Paid Maternity Leave: The Hidden Downside for Women


            Women continue to have a growing presence in the business world, but there is still a struggle to balance work and family obligations.  This second shift of child and home care must be completed, and with the current policies in the workplace, this burden often falls primarily on the women in the house.

            According to research conducted by Dr. Heymann, Dean of the Fielding School of Public Health at the University of California, the Unites States “is the only high-income country that does not offer a paid leave program.”  As the current policy stands nation-wide, the only option readily available for the parents of a newly born child is to take an unpaid leave from their jobs.  This leave hurts the employees’ job performance and sometimes results in the employee losing their job altogether.  Although individual states have begun to enact policies of their own, there is a clear discrepancy between the treatment of men and women under these policies.  When a paid leave is offered, this leave lasts longer for new mothers as compared to the father of the newborn.  When women are paid to stay at home after childbirth, they are out of the workforce for longer periods of time, and are placed at a disadvantage in their efforts to advance their careers. 

It seems these maternity leave policies are encouraging traditional gender roles as socioeconomically it makes the most sense for men to work if  women are given the option of receiving pay for longer periods of time while on leave for the purpose of childcare.  According to “Working Mother”, “…the average time off in 2012 was seven weeks of fully paid maternity leave, while new fathers received an average of only three paid weeks”.  Although a father may have a more flexible work schedule, the mother is more often the one who takes a family leave as she is more likely to be paid for the longer period of time.  This allows the male to continue to further his career without interruption while, due to family leave economics, women exit the work force in order to care for a child.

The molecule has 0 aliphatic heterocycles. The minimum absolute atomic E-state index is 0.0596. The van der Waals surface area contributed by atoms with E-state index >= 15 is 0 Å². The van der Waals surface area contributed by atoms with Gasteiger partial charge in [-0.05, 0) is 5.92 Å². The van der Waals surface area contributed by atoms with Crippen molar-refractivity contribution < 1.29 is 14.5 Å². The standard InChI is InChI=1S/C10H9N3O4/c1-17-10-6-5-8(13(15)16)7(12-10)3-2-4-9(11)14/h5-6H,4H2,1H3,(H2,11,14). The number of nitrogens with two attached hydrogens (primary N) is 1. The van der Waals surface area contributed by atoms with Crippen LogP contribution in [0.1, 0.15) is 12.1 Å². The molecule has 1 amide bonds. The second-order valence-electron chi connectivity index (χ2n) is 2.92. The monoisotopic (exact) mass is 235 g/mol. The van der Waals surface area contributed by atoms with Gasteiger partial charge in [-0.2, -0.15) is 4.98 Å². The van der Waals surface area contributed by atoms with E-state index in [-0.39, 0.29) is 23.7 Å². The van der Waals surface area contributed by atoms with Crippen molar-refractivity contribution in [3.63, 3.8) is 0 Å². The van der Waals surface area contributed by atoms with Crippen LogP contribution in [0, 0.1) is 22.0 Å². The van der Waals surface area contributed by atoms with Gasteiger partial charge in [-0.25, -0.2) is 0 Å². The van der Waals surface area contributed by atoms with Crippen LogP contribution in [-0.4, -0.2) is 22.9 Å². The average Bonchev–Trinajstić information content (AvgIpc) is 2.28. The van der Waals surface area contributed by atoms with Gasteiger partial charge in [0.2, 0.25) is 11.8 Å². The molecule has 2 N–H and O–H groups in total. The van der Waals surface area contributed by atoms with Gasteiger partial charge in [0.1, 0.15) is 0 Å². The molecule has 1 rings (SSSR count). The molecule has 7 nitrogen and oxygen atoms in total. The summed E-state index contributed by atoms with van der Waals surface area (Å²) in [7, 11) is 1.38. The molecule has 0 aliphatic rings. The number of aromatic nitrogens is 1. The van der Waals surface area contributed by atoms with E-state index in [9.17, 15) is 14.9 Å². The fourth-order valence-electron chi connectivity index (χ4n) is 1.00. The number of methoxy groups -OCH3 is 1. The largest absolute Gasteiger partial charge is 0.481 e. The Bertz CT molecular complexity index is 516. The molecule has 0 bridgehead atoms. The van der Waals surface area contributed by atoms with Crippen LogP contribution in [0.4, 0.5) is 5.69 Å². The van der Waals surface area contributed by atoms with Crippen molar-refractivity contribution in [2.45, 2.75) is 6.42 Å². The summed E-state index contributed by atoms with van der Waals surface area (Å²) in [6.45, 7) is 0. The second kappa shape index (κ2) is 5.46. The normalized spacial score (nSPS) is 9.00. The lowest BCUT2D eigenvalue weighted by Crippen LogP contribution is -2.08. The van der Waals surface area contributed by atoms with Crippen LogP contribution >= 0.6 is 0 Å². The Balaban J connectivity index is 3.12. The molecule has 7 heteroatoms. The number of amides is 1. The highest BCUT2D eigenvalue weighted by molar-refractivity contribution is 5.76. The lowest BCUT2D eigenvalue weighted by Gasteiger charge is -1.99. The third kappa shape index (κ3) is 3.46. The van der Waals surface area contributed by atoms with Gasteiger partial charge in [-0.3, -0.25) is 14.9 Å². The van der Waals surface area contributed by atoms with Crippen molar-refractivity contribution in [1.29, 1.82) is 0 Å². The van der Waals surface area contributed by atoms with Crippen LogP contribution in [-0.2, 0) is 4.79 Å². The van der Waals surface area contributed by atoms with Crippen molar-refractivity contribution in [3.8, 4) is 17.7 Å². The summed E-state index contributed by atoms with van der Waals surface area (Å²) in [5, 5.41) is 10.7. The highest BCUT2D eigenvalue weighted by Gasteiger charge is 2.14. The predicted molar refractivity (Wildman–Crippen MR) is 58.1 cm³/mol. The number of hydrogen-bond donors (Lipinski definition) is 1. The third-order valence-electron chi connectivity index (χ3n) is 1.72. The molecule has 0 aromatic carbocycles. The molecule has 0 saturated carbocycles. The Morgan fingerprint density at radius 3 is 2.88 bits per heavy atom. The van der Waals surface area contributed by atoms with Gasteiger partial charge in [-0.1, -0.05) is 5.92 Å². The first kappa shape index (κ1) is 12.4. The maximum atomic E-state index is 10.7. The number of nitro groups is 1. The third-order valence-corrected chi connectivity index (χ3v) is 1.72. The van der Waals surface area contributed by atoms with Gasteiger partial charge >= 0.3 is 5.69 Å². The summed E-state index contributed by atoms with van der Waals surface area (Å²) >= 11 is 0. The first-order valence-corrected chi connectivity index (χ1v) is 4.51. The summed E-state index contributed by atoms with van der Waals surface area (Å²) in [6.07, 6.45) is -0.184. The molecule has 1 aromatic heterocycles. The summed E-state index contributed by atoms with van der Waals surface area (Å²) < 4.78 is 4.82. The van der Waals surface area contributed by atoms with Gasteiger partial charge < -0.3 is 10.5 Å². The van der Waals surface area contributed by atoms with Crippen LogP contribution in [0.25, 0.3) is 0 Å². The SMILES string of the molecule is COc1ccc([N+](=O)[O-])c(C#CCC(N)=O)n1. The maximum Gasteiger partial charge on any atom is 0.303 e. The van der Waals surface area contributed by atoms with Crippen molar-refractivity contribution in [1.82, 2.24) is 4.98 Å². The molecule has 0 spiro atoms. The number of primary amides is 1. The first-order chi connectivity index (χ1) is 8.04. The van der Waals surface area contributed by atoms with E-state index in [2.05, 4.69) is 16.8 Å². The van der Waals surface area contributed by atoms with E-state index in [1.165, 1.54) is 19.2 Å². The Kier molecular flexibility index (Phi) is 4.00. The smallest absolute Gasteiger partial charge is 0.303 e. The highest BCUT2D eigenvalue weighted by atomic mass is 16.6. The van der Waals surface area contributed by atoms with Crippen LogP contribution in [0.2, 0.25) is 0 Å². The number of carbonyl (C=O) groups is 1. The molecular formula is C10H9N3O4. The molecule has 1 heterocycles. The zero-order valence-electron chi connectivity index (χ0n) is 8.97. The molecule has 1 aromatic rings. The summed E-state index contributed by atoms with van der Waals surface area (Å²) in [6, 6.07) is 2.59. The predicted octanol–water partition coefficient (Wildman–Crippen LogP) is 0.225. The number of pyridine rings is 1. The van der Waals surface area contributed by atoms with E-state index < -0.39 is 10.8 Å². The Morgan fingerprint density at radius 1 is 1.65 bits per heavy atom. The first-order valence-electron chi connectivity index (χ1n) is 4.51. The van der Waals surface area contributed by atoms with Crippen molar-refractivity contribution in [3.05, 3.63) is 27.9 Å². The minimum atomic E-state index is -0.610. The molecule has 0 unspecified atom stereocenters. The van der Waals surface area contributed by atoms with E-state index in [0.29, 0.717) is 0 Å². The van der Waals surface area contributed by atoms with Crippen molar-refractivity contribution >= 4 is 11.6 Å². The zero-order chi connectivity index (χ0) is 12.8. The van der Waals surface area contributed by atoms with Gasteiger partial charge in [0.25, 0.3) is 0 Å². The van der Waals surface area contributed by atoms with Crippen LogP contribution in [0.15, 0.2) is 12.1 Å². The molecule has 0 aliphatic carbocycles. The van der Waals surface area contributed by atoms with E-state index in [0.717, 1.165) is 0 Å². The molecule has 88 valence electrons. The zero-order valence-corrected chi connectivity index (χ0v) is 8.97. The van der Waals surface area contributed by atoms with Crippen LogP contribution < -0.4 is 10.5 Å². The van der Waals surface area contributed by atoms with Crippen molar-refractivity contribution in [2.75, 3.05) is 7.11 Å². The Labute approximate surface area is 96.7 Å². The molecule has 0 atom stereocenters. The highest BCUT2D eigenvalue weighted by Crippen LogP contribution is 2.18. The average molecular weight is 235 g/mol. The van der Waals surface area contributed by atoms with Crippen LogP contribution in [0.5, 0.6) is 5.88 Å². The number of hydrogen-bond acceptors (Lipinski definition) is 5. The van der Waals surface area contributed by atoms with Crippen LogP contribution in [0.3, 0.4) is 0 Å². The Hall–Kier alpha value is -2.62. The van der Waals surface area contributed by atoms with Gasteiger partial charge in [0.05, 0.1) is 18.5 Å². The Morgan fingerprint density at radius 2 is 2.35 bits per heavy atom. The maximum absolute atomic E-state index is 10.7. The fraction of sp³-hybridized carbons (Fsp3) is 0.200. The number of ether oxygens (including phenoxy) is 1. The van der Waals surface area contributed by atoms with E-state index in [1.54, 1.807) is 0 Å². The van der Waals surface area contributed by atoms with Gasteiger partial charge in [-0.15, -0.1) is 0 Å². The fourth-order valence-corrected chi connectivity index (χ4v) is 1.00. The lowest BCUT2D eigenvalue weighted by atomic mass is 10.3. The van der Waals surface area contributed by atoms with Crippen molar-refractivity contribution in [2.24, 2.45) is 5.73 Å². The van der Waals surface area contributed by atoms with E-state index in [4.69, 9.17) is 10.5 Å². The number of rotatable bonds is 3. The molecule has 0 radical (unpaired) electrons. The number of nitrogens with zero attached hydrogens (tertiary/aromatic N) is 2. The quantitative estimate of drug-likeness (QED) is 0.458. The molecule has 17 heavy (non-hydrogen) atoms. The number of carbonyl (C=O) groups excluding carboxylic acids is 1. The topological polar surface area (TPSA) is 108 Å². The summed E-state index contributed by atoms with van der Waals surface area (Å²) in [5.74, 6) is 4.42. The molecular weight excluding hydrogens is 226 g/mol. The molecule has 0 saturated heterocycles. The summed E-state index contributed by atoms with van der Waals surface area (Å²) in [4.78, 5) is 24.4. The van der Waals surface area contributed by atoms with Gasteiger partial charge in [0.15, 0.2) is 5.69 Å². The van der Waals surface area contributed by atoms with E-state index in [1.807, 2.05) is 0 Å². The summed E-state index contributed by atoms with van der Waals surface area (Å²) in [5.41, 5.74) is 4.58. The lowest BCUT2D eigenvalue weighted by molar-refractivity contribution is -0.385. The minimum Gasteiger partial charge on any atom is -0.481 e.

As women push to be a more integral part of the business world, policies like this one continue to impede their progress.  Women strive to have equality in the workplace as they break down traditional gender roles.  The fact that the mother is considered primarily responsible for a newborn child is a gender stereotype that must be eradicated in order to give women equal opportunity in the business world.  The current nation-wide policy seems to be outdated and any change regarding this topic has moved far too slowly.  It is clear that there must be some attention paid to equalizing the policy of paid family leave for either parent as current policy is negatively affecting womens’ performance and presence in business.


MaryEllen Caruso

Tufts University

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